Amazon has released a new tool called Amazon Giveaway which makes it easy for anyone to run an online giveaway, as long as the prize is available through and eligible. The host (person running the giveaway) simply selects a prize and sets parameters for who wins then Amazon handles everything else from notifying the winner to shipping the prize.

In addition to making the process easier Amazon has also included one enticing feature; you can require people to follow your handle on Twitter in order to enter. This aspect is reminiscent of Facebook like-gating, a tool many brands used to reward fans with exclusive content and access to giveaways, which was banned in the Fall of 2014. Some compare it to buying followers.

To the best of my knowledge this is the first follow-gating tool made available on Twitter. Intrigued, I decided to give this a try and setup a giveaway for a book on my reading list to (a) experience the process and (b) see if it had an impact on my follower growth.

Finding an eligible product was the hardest part of the entire process. Amazon claims that any item sold through them which is listed at under $5,000 is eligible, but I found a majority of the books available through them are not. There is not yet a way to search for just Amazon Giveaway eligible items, but searching for those sold by can hep narrow down the results.

After about 30 minutes of searching I finally found one which was eligible, The Self-made Billionaire Effect: How Extreme Producers Create Massive Value by John Sviokla and Mitch Cohen.

If an item is eligible there will be a “Setup an Amazon Giveaway” call-to-action at the very bottom of the page under the customer reviews section. This is not an easy area to find. My guess is that if Amazon Giveaways pick up traction this area will be moved higher on the page, to make it easier for users to find and start building sweepstakes.


This leads to the two-page setup process which is very easy to use and intuitive. The first step is to set the type of giveaway you want to run. There are two types of sweepstakes which can be ran:

Lucky Number: Every nth person will win, up to a certain max number of winners.  This option results in a longer campaign and is the recommended setting if one goal is to gain followers.

First-Come, First-Served: The first nth persons will win. This option creates a greater sense of urgency and rewards people who respond first and are more likely to be the devoted, highly engaged fans. One opportunity to increase fan engagement could be to let people know you will be running first-come, first-serve sweepstakes and that users should turn on notifications or make sure they are checking your account frequently in order to increase their chances of winning.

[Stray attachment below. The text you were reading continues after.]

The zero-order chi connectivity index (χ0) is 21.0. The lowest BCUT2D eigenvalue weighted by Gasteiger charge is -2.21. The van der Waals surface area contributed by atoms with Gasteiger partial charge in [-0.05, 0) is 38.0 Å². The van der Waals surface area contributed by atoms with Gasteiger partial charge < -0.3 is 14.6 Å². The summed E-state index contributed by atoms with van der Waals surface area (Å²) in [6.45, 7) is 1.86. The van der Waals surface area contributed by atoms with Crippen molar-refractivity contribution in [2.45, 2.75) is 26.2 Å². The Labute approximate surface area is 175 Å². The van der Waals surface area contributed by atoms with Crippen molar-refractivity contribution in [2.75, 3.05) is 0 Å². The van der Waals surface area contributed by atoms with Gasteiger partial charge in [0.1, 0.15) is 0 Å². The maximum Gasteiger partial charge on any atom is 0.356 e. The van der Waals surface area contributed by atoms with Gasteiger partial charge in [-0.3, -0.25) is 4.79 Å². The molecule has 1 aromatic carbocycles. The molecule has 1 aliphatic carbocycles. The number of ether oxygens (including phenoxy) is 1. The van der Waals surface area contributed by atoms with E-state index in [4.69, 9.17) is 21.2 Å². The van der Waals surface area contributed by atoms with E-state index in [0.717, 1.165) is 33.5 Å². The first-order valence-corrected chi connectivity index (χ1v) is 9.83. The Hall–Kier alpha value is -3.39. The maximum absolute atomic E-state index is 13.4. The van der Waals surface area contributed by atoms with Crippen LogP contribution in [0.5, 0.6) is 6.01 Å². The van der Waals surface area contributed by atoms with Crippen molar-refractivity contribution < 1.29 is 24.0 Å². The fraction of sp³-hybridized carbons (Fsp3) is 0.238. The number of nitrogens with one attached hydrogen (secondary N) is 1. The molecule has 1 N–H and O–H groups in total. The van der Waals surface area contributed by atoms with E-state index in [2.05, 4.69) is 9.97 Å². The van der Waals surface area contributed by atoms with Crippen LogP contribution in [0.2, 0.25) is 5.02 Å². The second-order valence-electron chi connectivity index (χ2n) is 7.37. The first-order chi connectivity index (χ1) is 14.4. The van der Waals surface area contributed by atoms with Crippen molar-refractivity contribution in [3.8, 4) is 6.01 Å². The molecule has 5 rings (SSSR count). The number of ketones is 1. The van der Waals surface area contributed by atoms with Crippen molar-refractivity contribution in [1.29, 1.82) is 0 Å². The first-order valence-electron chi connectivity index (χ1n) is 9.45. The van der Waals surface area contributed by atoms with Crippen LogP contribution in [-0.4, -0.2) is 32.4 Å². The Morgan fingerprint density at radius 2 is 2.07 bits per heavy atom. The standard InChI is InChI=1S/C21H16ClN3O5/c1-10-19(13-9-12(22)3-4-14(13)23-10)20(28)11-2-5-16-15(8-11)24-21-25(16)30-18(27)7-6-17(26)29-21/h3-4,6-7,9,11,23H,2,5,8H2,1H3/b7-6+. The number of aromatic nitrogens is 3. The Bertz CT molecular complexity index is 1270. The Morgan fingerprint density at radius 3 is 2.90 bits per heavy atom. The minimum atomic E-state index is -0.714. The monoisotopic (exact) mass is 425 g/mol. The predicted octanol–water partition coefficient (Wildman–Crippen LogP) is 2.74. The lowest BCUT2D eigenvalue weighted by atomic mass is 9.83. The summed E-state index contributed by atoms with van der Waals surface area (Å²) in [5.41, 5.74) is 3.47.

On this page it can also be define if users must be following your handle on twitter in order to be eligible to win.


After confirming the sweepstakes setup and reviewing the cost you can proceed to setup the sweepstakes landing page on the next step. Here you can define:

Giveaway Title: This is the creative headline and serves as the main call-to-action. The title can be between 5 and 50 characters

Welcome Message: This is the a subheading, positioned below the headline next to your image. This can be between 10 and 140 characters and should explain why you are running the sweepstakes and why people should enter to win. If the sweepstakes will be recurring this is a great place to let people know.

Win or Lose Page: Entrants will know right away if they win or lose, so this can be the perfect place to insert a secondary call-to-action to drive entrants to your site, newsletter, or to keep an eye out for the next sweepstakes. This message can be between 10 and 140 characters.

Giveaway Landing Page


The final step is to pay for the prizes.  After a short waiting period Amazon will notify you via email when the sweepstakes is live and the URL to share. This information can also be found on the host dashboard at

How did my sweepstakes go?

I gave away 2 copies of a book on my reading list, using the ‘Lucky Number’ option to reward every 15th entrant.  Based on the feedback received I will be running many more sweepstakes for books on my reading list, when they are eligible.


To my shock both prizes were claimed less than 10 minutes after I shared the link on Twitter. Because the sweepstakes ran for such a short period of time I did not experience any notable increase in followers.

Next time I will most likely space out the winners more, so the sweepstakes runs longer, and hopefully give away more book. Ideally I would love for this to become a tool to not only grow my twitter followers but to build conversation around the books.

The one downside is that Amazon does not provide any information related to the winners, so I have no clue who won the sweepstakes. It would be awesome to followup with them and see how they like the book.

Will you be running an Amazon giveaway?

Jess Bahr
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Jess Bahr

Senior Client Strategist at SocialFlow
You might think of Jess as a social internet scientist: always experimenting and testing social media theories in the world wide ocean called the internet. Jess is a social media junkie at SocialFlow, co-host and mobile-first evangelist at Internet Pandas podcast, and author.
Jess Bahr
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